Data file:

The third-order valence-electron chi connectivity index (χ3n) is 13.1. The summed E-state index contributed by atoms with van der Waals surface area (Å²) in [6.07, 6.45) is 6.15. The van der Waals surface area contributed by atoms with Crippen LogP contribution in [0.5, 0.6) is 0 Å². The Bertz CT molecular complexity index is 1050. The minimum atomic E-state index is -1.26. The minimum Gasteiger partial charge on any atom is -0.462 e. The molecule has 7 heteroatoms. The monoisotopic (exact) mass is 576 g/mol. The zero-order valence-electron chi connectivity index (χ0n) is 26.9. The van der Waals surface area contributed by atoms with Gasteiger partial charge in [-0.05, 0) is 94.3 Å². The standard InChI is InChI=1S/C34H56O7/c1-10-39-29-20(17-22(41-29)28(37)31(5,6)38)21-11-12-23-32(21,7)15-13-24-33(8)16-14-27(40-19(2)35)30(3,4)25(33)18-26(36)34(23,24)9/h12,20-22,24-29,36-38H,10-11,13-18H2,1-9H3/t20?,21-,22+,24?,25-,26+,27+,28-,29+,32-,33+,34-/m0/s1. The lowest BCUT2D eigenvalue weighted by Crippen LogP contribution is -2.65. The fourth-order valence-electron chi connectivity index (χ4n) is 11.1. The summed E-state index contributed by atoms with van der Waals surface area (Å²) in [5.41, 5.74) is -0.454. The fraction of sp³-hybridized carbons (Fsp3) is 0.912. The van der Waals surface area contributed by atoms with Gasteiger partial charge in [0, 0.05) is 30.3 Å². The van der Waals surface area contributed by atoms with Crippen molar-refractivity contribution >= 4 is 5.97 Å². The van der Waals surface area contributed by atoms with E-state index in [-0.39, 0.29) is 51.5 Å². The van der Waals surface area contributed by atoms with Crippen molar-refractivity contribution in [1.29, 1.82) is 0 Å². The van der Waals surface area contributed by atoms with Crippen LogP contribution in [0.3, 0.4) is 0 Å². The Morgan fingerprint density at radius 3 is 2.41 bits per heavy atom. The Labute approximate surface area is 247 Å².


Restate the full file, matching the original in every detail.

The third-order valence-electron chi connectivity index (χ3n) is 13.1. The summed E-state index contributed by atoms with van der Waals surface area (Å²) in [6.07, 6.45) is 6.15. The van der Waals surface area contributed by atoms with Crippen LogP contribution in [0.5, 0.6) is 0 Å². The Bertz CT molecular complexity index is 1050. The minimum atomic E-state index is -1.26. The minimum Gasteiger partial charge on any atom is -0.462 e. The molecule has 7 heteroatoms. The monoisotopic (exact) mass is 576 g/mol. The zero-order valence-electron chi connectivity index (χ0n) is 26.9. The van der Waals surface area contributed by atoms with Gasteiger partial charge in [-0.05, 0) is 94.3 Å². The standard InChI is InChI=1S/C34H56O7/c1-10-39-29-20(17-22(41-29)28(37)31(5,6)38)21-11-12-23-32(21,7)15-13-24-33(8)16-14-27(40-19(2)35)30(3,4)25(33)18-26(36)34(23,24)9/h12,20-22,24-29,36-38H,10-11,13-18H2,1-9H3/t20?,21-,22+,24?,25-,26+,27+,28-,29+,32-,33+,34-/m0/s1. The lowest BCUT2D eigenvalue weighted by Crippen LogP contribution is -2.65. The fourth-order valence-electron chi connectivity index (χ4n) is 11.1. The summed E-state index contributed by atoms with van der Waals surface area (Å²) in [5.41, 5.74) is -0.454. The fraction of sp³-hybridized carbons (Fsp3) is 0.912. The van der Waals surface area contributed by atoms with Gasteiger partial charge in [0, 0.05) is 30.3 Å². The van der Waals surface area contributed by atoms with Crippen molar-refractivity contribution >= 4 is 5.97 Å². The van der Waals surface area contributed by atoms with E-state index in [-0.39, 0.29) is 51.5 Å². The van der Waals surface area contributed by atoms with Crippen molar-refractivity contribution in [1.29, 1.82) is 0 Å². The van der Waals surface area contributed by atoms with Crippen LogP contribution in [0.3, 0.4) is 0 Å². The Morgan fingerprint density at radius 3 is 2.41 bits per heavy atom. The Labute approximate surface area is 247 Å².